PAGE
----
5 Hot and (Not) Heavy Sun Protection Items

Abby Evans

Sun protection gear for PCT and other trails

As I prepare for my Pacific Crest Trail thru-hike, I’m wary of the first section: the desert. I’ve never hiked through a desert before, but I have experienced some miserable days of unbearable heat and humidity on my Appalachian Trail thru-hike. During alpine zones, the sun was inescapable. Exposure to sunlight can increase the heat index by 15 degrees Fahrenheit. This is why I’m taking careful precautions to prepare myself with the best gear to mitigate my exposure to the sun on the Southern California section of the Pacific Crest Trail.

1. Really Good Sunscreen

Aloe Up sunscreen

There are few things more frustrating than runny, greasy sunscreen. When I used to apply sunscreen while backpacking, I would usually just sweat it off within the next hour, and my whole body would feel oily and disgusting. With Aloe Up Sunscreen, you can still have the same 30 or 50 SPF protection — without any of the greasy feelings! In a small one or three ounce container, you can slip it into your fanny pack or a side pocket of your hip belt. Even if you’re wearing a hat while hiking, it’s still best practice to wear sunscreen as well, especially in high exposure areas such as Southern California’s desert. It’s better to take preventative measures to save your skin from the sun rather than spend time after your thru-hike at the doctor’s office.

2. A Really Good Hat

sun hat sun protection - Long Haul Cap by Territory Run

The Long Haul Cap from Territory Run is my go-to hat for hiking. At 2.1 ounces, this hat stuffs easily into your pack and is made of lightweight, breathable material. When I’m hiking, I barely notice it’s there. It also has a longer brim than some other trail running hats. The longer brim can help to shield more of your face from the sun, and in sections with a lot of bugs, keep a bug net further away from your face. Trail running hats can also help keep your hair out of your face, similar to a neck gaiter, but they have the added bonus of shielding your eyes and face from harmful UV rays at the same time.

3. Reliable Sunglasses

armless sunglasses by Ombraz in the sun

Ombraz sunglasses are a simple solution to keeping your eyes safe from continued exposure to sunlight. Wearing sunglasses on a thru-hike can save you from squinting for twelve hours a day, can allow you to pleasantly watch sunrises and sunsets, and might also save you some headaches. I constantly get headaches while hiking in exposed areas due to light sensitivity. Ombraz sunglasses are armless sunglasses that won’t slip down your face when you hike. They’re scratch-resistant, smudge resistant, and made to withstand impact. Ombraz are a pair of sunglasses you can shove anywhere in your pack and be confident that you can still count on them to protect your eyes the next time you pull them out.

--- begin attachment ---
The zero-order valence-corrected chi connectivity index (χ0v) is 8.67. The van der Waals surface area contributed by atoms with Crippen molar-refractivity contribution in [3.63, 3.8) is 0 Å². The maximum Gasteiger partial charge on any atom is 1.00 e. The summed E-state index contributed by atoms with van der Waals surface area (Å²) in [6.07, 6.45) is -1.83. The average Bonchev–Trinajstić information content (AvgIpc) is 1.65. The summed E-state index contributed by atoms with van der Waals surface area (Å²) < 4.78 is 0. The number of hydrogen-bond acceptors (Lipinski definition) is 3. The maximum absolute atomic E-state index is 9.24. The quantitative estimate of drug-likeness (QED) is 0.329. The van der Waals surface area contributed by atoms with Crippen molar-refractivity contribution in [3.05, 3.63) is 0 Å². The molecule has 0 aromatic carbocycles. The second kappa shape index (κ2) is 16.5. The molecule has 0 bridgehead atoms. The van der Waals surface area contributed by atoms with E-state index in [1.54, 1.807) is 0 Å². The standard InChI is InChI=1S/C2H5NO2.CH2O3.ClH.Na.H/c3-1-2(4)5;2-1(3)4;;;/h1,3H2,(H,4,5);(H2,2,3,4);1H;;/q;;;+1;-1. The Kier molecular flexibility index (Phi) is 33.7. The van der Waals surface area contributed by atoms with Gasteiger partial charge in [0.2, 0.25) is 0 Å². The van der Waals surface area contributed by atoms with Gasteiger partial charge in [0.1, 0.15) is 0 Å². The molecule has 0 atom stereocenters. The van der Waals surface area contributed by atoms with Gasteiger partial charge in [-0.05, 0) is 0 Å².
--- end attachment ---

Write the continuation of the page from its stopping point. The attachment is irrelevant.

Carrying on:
4. A Sun Hoodie

PCT gear lineup

My favorite thing about sun hoodies is that they allow you to stay protected from the sun while wearing something light and breathable. It's such an easy way to protect the back of your neck from the sun's line of fire. The best thing about a sun hoodie from Town Shirt is that you can wear a pattern that represents native flora and fauna from your favorite long trail — possibly even while you’re hiking it! Their sun hoodies protect you from the sun for up to 50+ UPF, and the hood is large enough to cover the sides of your face to protect them even more from the sun. Thumb holes can keep your sleeves in place while hiking, and a kangaroo style pocket allows a small place to keep hair ties, your phone, Sawyer filter O-rings or a Clif Bar while you hike. 

5. An Ultralight Umbrella & Hands-Free Attachment

sun protection umbrella

I was on the fence for a while about whether or not I thought an umbrella was worth the extra weight and then realized it would only be around six or seven extra ounces. If I don’t think it’s worth it, I can always just send it home. An ultralight umbrella can provide shade while you’re walking or while you’re taking a lunch break. Without it, a 90 degree day on an uphill could feel more like a 105 degree day. I would rather take my chances with the 90 degrees! Additionally, when I overheat, I find that I don’t want to eat at all. An umbrella gives me the opportunity to take a break wherever I want and create my own shade patch to eat in. And — you don’t even need to carry it with a Hands Free Kit (two tiny bungee cords) that simply straps the umbrella to your shoulder strap!


Anytime you set out on a hike, make sure you’re mindful of how much of your hike will be spent in exposed terrain. Exposure to the sun is an easy dilemma to mitigate ahead of time, but if not prevented, can lead to heat exhaustion or sun poisoning. In the past, I’ve experienced both and know how quickly it can make a fun backpacking trip into a dangerous ordeal. Finding a balance of the right gear to suit your capabilities and the environmental conditions is the perfect way to enjoy backpacking in sunny conditions — without having to worry about suffering through extreme temperatures (as much).




Abby Evans, or S.W. Fireball Queen of the Salamanders, enjoys thru-hiking, jumping in mud puddles and catching salamanders. When they're not doing these three things, they love to write about their on-foot adventures. They recently finished the Appalachian Trail, and they're looking forward to hiking the Pacific Crest Trail this year!

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